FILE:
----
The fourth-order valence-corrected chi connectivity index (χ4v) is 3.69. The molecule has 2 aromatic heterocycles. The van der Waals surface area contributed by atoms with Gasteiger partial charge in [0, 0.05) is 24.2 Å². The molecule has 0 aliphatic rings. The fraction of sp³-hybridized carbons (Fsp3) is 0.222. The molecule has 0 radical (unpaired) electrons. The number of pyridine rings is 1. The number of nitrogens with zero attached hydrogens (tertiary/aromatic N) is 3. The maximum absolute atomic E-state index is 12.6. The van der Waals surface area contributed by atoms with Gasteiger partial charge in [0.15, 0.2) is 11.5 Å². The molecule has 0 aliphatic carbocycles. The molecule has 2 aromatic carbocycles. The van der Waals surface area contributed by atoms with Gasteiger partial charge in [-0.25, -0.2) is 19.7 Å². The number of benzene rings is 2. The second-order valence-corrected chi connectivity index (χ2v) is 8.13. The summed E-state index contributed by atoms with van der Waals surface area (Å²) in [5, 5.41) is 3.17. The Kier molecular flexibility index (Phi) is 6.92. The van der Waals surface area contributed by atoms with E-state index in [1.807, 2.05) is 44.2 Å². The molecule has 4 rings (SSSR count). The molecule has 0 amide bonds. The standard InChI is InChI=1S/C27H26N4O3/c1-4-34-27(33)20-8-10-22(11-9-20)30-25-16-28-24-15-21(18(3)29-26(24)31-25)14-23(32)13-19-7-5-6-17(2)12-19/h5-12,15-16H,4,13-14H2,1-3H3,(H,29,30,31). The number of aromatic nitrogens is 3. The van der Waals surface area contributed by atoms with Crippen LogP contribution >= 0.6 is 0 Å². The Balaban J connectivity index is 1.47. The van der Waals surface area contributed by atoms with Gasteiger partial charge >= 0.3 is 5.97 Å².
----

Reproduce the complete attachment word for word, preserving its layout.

The fourth-order valence-corrected chi connectivity index (χ4v) is 3.69. The molecule has 2 aromatic heterocycles. The van der Waals surface area contributed by atoms with Gasteiger partial charge in [0, 0.05) is 24.2 Å². The molecule has 0 aliphatic rings. The fraction of sp³-hybridized carbons (Fsp3) is 0.222. The molecule has 0 radical (unpaired) electrons. The number of pyridine rings is 1. The number of nitrogens with zero attached hydrogens (tertiary/aromatic N) is 3. The maximum absolute atomic E-state index is 12.6. The van der Waals surface area contributed by atoms with Gasteiger partial charge in [0.15, 0.2) is 11.5 Å². The molecule has 0 aliphatic carbocycles. The molecule has 2 aromatic carbocycles. The van der Waals surface area contributed by atoms with Gasteiger partial charge in [-0.25, -0.2) is 19.7 Å². The number of benzene rings is 2. The second-order valence-corrected chi connectivity index (χ2v) is 8.13. The summed E-state index contributed by atoms with van der Waals surface area (Å²) in [5, 5.41) is 3.17. The Kier molecular flexibility index (Phi) is 6.92. The van der Waals surface area contributed by atoms with E-state index in [1.807, 2.05) is 44.2 Å². The molecule has 4 rings (SSSR count). The molecule has 0 amide bonds. The standard InChI is InChI=1S/C27H26N4O3/c1-4-34-27(33)20-8-10-22(11-9-20)30-25-16-28-24-15-21(18(3)29-26(24)31-25)14-23(32)13-19-7-5-6-17(2)12-19/h5-12,15-16H,4,13-14H2,1-3H3,(H,29,30,31). The number of aromatic nitrogens is 3. The van der Waals surface area contributed by atoms with Crippen LogP contribution >= 0.6 is 0 Å². The Balaban J connectivity index is 1.47. The van der Waals surface area contributed by atoms with Gasteiger partial charge >= 0.3 is 5.97 Å².